In resolvent analyses of turbulent channel flows it has been common practice to neglect or model the nonlinear forcing term that forms the input of the resolvent. However, the spatiotemporal structure of this term is mostly unknown. Here, this nonlinear forcing term is quantified. The Fourier transform of its two-point space-time correlation, its cross-spectral density (CSD), is computed. The CSD is evaluated for two channel flows at friction Reynolds numbers and via direct numerical simulations (DNS). The CSDs are computed for energetic structures typical of buffer-layer and large-scale motions, for different temporal frequencies. It is found that the forcing is structured and that its solenoidal part, which is the only one affecting the velocity field, is the combination of an oblique streamwise vortical forcing and a streamwise component that counteract each other, as in a destructive interference. It is shown that a rank-2 approximation of the forcing, with only the most energetic spectral proper orthogonal decomposition (SPOD) modes, leads to the bulk of the response. Moreover, it is found that the nonlinear forcing term has a non-negligible projection onto the linear sub-optimal forcings of resolvent analysis, which demonstrates that the linear optimal forcing is not representative of the nonlinear forcing. Finally, it is clarified that the Cess eddy-viscosity-modelled forcing improves the accuracy of resolvent analysis prediction because the modelled forcing projects onto the linear sub-optimal forcings similarly to DNS data.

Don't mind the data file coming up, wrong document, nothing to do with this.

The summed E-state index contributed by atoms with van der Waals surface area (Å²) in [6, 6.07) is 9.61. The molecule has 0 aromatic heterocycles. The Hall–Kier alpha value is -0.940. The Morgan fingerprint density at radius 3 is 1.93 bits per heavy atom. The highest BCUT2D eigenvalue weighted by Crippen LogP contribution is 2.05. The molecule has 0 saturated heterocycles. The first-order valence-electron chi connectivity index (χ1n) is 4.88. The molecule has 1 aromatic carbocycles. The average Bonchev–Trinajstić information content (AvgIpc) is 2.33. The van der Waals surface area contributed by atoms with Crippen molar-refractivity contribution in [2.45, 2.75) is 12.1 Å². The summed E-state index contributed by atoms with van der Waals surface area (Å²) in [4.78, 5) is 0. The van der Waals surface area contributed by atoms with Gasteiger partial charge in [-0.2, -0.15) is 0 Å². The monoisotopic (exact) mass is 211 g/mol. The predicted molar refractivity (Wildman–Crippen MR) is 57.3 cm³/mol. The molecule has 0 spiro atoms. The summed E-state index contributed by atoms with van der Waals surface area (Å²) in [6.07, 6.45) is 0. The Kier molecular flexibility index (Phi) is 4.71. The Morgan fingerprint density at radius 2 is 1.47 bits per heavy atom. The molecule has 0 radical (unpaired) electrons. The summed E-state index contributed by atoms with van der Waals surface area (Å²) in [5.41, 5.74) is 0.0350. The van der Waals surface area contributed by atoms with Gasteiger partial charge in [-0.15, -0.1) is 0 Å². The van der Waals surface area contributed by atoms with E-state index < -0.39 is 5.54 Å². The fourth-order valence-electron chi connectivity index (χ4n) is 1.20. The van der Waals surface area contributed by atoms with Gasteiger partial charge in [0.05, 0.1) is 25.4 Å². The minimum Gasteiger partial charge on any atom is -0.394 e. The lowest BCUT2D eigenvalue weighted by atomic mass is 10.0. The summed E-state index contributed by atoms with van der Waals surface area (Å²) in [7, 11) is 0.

- turbulent boundary layers